What do you do when you want to get a master’s degree, but can not afford tuition and the cost of living in London?
For Stacie Woolsey, a KU graduate, this was not a trick question. Actually, it was a very simple one – she would design her own.
“I very quickly realised that one, I couldn’t really find the right kind of master’s that I wanted to do and two, it was going to cost me an absolute fortune,” she says.
She was not wrong. She was shocked to find out that attending the Royal College of Art (RCA) – factoring in the cost of materials and living in London for two years – would put her £40,000 out of pocket.
Adamant not to give up, she decided to take matters into her own hands.
Design industry support
On a whim, she emailed four designers that she looked up to, including artist Dr Alexandra Daisy Ginsberg, technology designer Thomas Thwaites, the innovation arm of UK department store John Lewis ‘Room Y’, and material researcher Seetal Solanki, and pitched them her idea of making her own master’s degree. She asked each designer to set her a brief and asked for their guidance, as and when they could give it to her, for the next 18 months of her project.
The designer, 25, from Doncaster, expected everyone to refuse, but to her surprise, they all agreed. From then on, there was no turning back for the former KU graphic design student, who graduated in 2016.
Normally, MA students are surrounded by peers in lecture rooms for emotional support before those dreaded deadlines and have friends to help fuel late-night study sessions in the library.
Woolsey had none of that, although she says instead of having an institution to lean on, she had the design industry in her arsenal.
“Alongside the four people I picked to set briefs, I built up a network of mentors, so industry professionals I could go for some more specific help as and when I needed it,” the 25-year-old continues.
There was a mixed reception to Woolsey’s ‘master’s’ – some were impressed, some questioned why she would put herself through so much work and some didn’t understand at all.
Initially, her biggest concern was validating her ‘degree’. “How can you grade art and design when it’s opinion-based and not a reflection of academic study?” she questions. Eventually, she realised that the success of her work was down to the audience and industry. She decided to ask each of the designers that had set her a brief to give her a brutally honest reference, and that was her way of validating her 18-month long project.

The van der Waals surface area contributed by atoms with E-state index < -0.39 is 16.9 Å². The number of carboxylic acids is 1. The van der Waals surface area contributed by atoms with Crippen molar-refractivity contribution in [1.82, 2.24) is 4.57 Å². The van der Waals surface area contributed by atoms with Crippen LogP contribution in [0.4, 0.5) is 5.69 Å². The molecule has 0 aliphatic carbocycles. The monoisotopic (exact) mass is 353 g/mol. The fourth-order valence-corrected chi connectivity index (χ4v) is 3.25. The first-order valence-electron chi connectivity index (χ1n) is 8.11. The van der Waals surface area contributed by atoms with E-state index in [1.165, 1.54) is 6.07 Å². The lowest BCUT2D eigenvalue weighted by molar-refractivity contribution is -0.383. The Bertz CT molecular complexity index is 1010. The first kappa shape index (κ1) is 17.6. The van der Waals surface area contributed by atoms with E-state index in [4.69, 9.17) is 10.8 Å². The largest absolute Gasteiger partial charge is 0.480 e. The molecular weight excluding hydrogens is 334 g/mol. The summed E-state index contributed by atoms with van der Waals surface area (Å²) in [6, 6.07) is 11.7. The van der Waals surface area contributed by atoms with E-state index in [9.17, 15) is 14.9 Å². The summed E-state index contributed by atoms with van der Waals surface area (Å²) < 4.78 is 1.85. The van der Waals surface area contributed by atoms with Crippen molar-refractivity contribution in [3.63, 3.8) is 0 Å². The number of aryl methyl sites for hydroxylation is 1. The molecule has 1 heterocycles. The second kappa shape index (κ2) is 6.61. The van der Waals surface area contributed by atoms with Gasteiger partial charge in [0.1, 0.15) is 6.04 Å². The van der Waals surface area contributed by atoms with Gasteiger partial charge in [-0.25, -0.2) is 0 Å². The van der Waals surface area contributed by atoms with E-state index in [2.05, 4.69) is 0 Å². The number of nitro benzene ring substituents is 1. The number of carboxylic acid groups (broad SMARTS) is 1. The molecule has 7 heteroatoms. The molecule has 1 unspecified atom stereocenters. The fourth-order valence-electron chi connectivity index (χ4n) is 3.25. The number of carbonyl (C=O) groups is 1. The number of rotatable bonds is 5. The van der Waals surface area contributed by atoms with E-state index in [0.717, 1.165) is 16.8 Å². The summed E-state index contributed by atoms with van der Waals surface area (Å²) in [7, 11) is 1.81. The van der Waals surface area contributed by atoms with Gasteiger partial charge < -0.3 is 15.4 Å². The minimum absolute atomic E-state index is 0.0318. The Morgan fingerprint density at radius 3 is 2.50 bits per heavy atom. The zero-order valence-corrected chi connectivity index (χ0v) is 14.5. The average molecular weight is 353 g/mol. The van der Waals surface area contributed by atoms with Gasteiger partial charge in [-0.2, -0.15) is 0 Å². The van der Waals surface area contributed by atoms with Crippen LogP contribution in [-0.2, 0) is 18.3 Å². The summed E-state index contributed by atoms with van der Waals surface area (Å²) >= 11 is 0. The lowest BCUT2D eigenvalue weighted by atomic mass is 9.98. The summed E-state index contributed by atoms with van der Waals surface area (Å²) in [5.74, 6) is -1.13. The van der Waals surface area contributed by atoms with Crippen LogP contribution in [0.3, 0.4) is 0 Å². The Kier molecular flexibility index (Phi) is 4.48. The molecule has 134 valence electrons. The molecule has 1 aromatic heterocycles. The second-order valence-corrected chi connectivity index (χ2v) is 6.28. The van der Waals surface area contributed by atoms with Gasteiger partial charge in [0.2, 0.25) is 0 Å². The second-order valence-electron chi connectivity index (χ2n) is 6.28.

A mature designer
Melissa Worth, 22, a graphic design student at Kingston University, did a four-month work placement for Woolsey where she gained lots of professional contacts.
She said that Woolsey “is a very mature designer with masses of experience,
“She’s very decisive and knows what questions to ask. It was inspiring to see her confidence and communication skills with other designers. I felt like my ideas were underdeveloped, but I’m now much more confident and can’t wait to get into the industry.”
Alongside making her own master’s degree, Woolsey made ends meet by working three-bar jobs and took two months out to work full time to fund her project. She estimates that she spent £4,000 on her masters due to the cost of her materials and rent (her two largest expenses) making it a more viable alternative to a traditional masters degree.
Find a balance
Woolsey is currently working on a second phase of ‘Make Your Own Master’s’ by providing a community, guidance and structure to 10 hopefuls who want to pursue in an alternative to traditional higher education.
“I can’t provide them with an education, just a rulebook and structure,” she tells us.
“I care an awful lot about education because I think it has a massive knock-on effect on how fair an industry and the media is. I need to find a balance between Make Your Own Master’s and graphic design, but I’m not sure where my future is heading yet. I’ll make a plan in a year.”
The young designer said that she “declared herself unemployed” for the year but continued to work harder than she ever had, and adds that it was worth it.